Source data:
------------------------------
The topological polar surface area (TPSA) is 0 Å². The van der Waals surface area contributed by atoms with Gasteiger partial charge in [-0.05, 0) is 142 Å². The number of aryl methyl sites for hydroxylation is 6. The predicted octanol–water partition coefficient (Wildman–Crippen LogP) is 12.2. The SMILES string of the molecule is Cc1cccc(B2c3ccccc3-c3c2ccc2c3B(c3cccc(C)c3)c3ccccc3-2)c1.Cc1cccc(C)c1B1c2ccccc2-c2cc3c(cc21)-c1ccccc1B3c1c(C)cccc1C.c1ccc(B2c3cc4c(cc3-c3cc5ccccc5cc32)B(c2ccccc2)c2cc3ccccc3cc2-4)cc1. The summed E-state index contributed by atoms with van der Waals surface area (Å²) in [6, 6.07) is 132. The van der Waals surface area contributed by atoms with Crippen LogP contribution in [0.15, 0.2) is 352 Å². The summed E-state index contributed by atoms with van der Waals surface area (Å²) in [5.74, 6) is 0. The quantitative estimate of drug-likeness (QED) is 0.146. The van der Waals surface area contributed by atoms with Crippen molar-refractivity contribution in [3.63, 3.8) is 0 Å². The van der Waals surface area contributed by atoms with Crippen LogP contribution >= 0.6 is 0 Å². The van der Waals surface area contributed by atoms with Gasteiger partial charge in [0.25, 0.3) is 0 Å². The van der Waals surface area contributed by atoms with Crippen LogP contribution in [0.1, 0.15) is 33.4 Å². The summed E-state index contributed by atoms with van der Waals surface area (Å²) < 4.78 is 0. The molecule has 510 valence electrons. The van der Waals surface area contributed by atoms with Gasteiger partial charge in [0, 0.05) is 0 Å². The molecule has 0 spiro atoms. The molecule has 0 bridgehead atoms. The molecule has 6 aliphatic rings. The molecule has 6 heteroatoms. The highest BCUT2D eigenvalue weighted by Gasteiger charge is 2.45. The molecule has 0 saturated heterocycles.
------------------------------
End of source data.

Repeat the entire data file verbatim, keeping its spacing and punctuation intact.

The topological polar surface area (TPSA) is 0 Å². The van der Waals surface area contributed by atoms with Gasteiger partial charge in [-0.05, 0) is 142 Å². The number of aryl methyl sites for hydroxylation is 6. The predicted octanol–water partition coefficient (Wildman–Crippen LogP) is 12.2. The SMILES string of the molecule is Cc1cccc(B2c3ccccc3-c3c2ccc2c3B(c3cccc(C)c3)c3ccccc3-2)c1.Cc1cccc(C)c1B1c2ccccc2-c2cc3c(cc21)-c1ccccc1B3c1c(C)cccc1C.c1ccc(B2c3cc4c(cc3-c3cc5ccccc5cc32)B(c2ccccc2)c2cc3ccccc3cc2-4)cc1. The summed E-state index contributed by atoms with van der Waals surface area (Å²) in [6, 6.07) is 132. The van der Waals surface area contributed by atoms with Crippen LogP contribution in [0.15, 0.2) is 352 Å². The summed E-state index contributed by atoms with van der Waals surface area (Å²) in [5.74, 6) is 0. The quantitative estimate of drug-likeness (QED) is 0.146. The van der Waals surface area contributed by atoms with Crippen molar-refractivity contribution in [3.63, 3.8) is 0 Å². The van der Waals surface area contributed by atoms with Crippen LogP contribution >= 0.6 is 0 Å². The van der Waals surface area contributed by atoms with Gasteiger partial charge in [0.25, 0.3) is 0 Å². The van der Waals surface area contributed by atoms with Crippen LogP contribution in [0.1, 0.15) is 33.4 Å². The summed E-state index contributed by atoms with van der Waals surface area (Å²) < 4.78 is 0. The molecule has 510 valence electrons. The van der Waals surface area contributed by atoms with Gasteiger partial charge in [0, 0.05) is 0 Å². The molecule has 0 spiro atoms. The molecule has 0 bridgehead atoms. The molecule has 6 aliphatic rings. The molecule has 6 heteroatoms. The highest BCUT2D eigenvalue weighted by Gasteiger charge is 2.45. The molecule has 0 saturated heterocycles.